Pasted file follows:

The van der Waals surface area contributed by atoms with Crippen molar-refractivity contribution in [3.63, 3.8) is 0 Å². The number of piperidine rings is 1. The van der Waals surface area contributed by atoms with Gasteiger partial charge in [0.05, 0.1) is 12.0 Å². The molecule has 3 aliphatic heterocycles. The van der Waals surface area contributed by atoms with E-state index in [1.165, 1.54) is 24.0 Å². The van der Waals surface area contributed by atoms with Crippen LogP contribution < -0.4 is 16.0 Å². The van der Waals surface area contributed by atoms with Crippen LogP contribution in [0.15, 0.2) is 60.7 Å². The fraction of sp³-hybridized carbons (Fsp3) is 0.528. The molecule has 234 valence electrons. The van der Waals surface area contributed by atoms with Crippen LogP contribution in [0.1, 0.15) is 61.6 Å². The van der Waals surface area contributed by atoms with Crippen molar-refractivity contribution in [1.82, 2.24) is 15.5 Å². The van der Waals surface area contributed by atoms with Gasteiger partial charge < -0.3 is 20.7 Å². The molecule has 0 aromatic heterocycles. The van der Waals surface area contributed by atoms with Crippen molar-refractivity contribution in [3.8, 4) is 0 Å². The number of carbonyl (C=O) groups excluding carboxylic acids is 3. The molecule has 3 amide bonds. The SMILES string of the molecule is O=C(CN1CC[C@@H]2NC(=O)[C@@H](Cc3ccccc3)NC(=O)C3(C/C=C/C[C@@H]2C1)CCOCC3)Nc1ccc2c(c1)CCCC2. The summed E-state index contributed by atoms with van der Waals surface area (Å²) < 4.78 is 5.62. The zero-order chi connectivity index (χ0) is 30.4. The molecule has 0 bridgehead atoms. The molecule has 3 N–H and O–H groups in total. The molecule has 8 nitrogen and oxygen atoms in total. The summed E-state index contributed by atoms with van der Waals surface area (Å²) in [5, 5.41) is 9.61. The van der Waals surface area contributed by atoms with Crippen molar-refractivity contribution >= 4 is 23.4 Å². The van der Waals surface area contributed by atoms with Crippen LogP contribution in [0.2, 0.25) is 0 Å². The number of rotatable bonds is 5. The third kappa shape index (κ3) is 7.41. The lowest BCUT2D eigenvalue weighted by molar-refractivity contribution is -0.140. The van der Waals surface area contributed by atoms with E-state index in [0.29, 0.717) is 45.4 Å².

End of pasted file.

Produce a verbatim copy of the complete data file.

The van der Waals surface area contributed by atoms with Crippen molar-refractivity contribution in [3.63, 3.8) is 0 Å². The number of piperidine rings is 1. The van der Waals surface area contributed by atoms with Gasteiger partial charge in [0.05, 0.1) is 12.0 Å². The molecule has 3 aliphatic heterocycles. The van der Waals surface area contributed by atoms with E-state index in [1.165, 1.54) is 24.0 Å². The van der Waals surface area contributed by atoms with Crippen LogP contribution < -0.4 is 16.0 Å². The van der Waals surface area contributed by atoms with Crippen LogP contribution in [0.15, 0.2) is 60.7 Å². The fraction of sp³-hybridized carbons (Fsp3) is 0.528. The molecule has 234 valence electrons. The van der Waals surface area contributed by atoms with Crippen LogP contribution in [0.1, 0.15) is 61.6 Å². The van der Waals surface area contributed by atoms with Crippen molar-refractivity contribution in [1.82, 2.24) is 15.5 Å². The van der Waals surface area contributed by atoms with Gasteiger partial charge < -0.3 is 20.7 Å². The molecule has 0 aromatic heterocycles. The van der Waals surface area contributed by atoms with Crippen molar-refractivity contribution in [3.8, 4) is 0 Å². The number of carbonyl (C=O) groups excluding carboxylic acids is 3. The molecule has 3 amide bonds. The SMILES string of the molecule is O=C(CN1CC[C@@H]2NC(=O)[C@@H](Cc3ccccc3)NC(=O)C3(C/C=C/C[C@@H]2C1)CCOCC3)Nc1ccc2c(c1)CCCC2. The summed E-state index contributed by atoms with van der Waals surface area (Å²) < 4.78 is 5.62. The zero-order chi connectivity index (χ0) is 30.4. The molecule has 0 bridgehead atoms. The molecule has 3 N–H and O–H groups in total. The molecule has 8 nitrogen and oxygen atoms in total. The summed E-state index contributed by atoms with van der Waals surface area (Å²) in [5, 5.41) is 9.61. The van der Waals surface area contributed by atoms with Crippen molar-refractivity contribution >= 4 is 23.4 Å². The van der Waals surface area contributed by atoms with Crippen LogP contribution in [0.2, 0.25) is 0 Å². The number of rotatable bonds is 5. The third kappa shape index (κ3) is 7.41. The lowest BCUT2D eigenvalue weighted by molar-refractivity contribution is -0.140. The van der Waals surface area contributed by atoms with E-state index in [0.29, 0.717) is 45.4 Å².